The use of middlemen to leverage private sector climate cash is putting investments at risk because of the rich world’s negligence in ensuring transparency and adequate monitoring, according to a new report by the European Network on Debt and Development (Eurodad).
‘Cashing in on climate change?’ argues that vast amounts of climate cash are currently being channeled through tax havens, where there can be no oversight of the funds’ final destination.
The Eurodad report was released earlier this month, just days after it emerged that Nigerian officials were investigating the €3.4 billion-valued UK-owned subsidiary CDC Group for allegedly allowing €36.5m to be invested in a Nigerian money-laundering front.
“When you channel public money through tax havens, you lose track of it and many times, we just don’t know where the money is being invested, and who is directing the companies,” said Javier Pereira, the report’s author.
Financial intermediaries such as private equity funds and credit unions are increasingly being used to 'leverage' private sector climate mitigation investments, by using a line of credit provided by public sector sources in the developed world to cover investor risk.
“The problem is that they are not complying with the same accountability and transparency obligations that we have in Europe for instance,” Pereira told EURACTIV.
Eurodad’s analysis of CDC’s investment portfolio found that 48% of the subsidiaries it had invested in were registered in tax havens. With Norfund, the development finance institution in Norway, 29 out of 35 funds were based in tax havens.
Both the European Investment Bank (EIB) and the World Bank’s International Finance Corporation (IFC) also make extensive use of tax havens to fund projects, according to the report.
One study last year found that seven of the 12 private equity funds that the EIB invested in were located in Mauritius. Another two were based in Luxembourg, which was put on a 'grey list' of nations with questionable banking arrangements by the G20 in 2009.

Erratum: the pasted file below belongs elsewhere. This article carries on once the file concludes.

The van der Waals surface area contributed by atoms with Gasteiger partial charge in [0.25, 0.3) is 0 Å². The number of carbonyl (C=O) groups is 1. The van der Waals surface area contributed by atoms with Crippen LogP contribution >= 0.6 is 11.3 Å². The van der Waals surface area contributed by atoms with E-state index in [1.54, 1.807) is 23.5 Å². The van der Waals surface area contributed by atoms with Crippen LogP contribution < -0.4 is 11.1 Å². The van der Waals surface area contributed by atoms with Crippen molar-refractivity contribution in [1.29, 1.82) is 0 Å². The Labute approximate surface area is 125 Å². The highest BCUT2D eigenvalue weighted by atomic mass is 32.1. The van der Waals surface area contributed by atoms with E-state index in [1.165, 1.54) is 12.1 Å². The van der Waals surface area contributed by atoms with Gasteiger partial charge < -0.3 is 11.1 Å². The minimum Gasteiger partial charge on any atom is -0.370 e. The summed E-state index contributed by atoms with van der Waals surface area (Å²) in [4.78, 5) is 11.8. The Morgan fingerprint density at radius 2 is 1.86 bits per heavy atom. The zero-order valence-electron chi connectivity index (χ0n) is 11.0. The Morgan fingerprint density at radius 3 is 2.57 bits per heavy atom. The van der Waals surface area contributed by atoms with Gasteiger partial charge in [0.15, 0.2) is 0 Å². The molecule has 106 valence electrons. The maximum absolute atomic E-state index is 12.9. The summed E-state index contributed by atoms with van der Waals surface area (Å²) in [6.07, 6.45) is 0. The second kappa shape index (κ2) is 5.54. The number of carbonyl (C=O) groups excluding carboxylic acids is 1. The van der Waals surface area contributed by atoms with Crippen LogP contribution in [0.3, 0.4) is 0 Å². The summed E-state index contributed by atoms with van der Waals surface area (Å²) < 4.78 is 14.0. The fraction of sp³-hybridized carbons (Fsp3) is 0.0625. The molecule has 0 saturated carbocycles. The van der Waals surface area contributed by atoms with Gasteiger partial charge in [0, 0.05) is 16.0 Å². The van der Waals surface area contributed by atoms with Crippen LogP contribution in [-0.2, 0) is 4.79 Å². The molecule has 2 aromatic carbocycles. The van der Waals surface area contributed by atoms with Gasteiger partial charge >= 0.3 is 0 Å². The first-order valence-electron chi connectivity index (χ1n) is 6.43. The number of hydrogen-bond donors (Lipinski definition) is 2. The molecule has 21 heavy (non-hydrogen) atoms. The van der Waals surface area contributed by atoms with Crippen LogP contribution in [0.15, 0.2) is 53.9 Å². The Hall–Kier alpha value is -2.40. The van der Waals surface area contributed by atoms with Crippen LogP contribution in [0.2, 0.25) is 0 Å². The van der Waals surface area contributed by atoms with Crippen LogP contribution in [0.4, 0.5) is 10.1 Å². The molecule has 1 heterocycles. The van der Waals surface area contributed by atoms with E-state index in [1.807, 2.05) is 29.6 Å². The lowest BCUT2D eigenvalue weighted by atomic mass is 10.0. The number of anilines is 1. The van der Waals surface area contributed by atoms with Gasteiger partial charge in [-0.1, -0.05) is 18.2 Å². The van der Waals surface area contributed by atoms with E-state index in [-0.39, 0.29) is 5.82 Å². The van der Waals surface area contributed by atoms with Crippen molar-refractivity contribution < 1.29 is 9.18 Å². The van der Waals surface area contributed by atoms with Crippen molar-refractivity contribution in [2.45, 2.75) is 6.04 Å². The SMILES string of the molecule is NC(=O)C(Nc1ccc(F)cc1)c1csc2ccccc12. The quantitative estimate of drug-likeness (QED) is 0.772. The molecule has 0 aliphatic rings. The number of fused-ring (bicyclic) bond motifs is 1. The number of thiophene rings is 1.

But Richard Willis, an EIB spokesman, told EURACTIV that "we have strong and robust procedures in place to check the background of any individuals and politically exposed persons involved in our financial intermediaries, and to ensure that the money used is contributing to addressing an investment gap and funding specific projects."
The EIB tracked its funds through documentation, spot checks on the ground , and post-project inspections by independent evaluation units responsible to an independent inspector-general, Willis said.
"I cannot comment on how other bodies choose their business partners," he added.
Kamalanga coal plant
The IFC had to launch an internal probe last April when complaints were raised about the negative environmental and social impact of funding for the Kamalanga coal plant.
“There’s a tendency for financial intermediaries to leverage money as a way of meeting [governmental] climate obligations with little resources,” Pereira said
The EU favours leveraging much of the $100 billion-a-year Green Climate Fund, which was first promised at the Copenhagen Summit, from financial intermediaries. But Pereira warned that this might not help the world’s poor, tempting as it was at a time of recession.
“The private sector is mainly focused on profit but there are hundreds of adaptation projects to help poor people deal with the consequences of droughts and floods that the private sector won’t be able to help with because they’re just not profitable,” he said.
While Eurodad accepts that financial intermediaries should be used as one tool among many others in the climate funding patchwork, they also call for
- The creation of a public register of financial intermediaries that meet best-practice criteria
- The development of clear guidelines aligning climate investments with developing world priorities
- Increased monitoring and transparency procedures to better track and coordinate the use of climate funds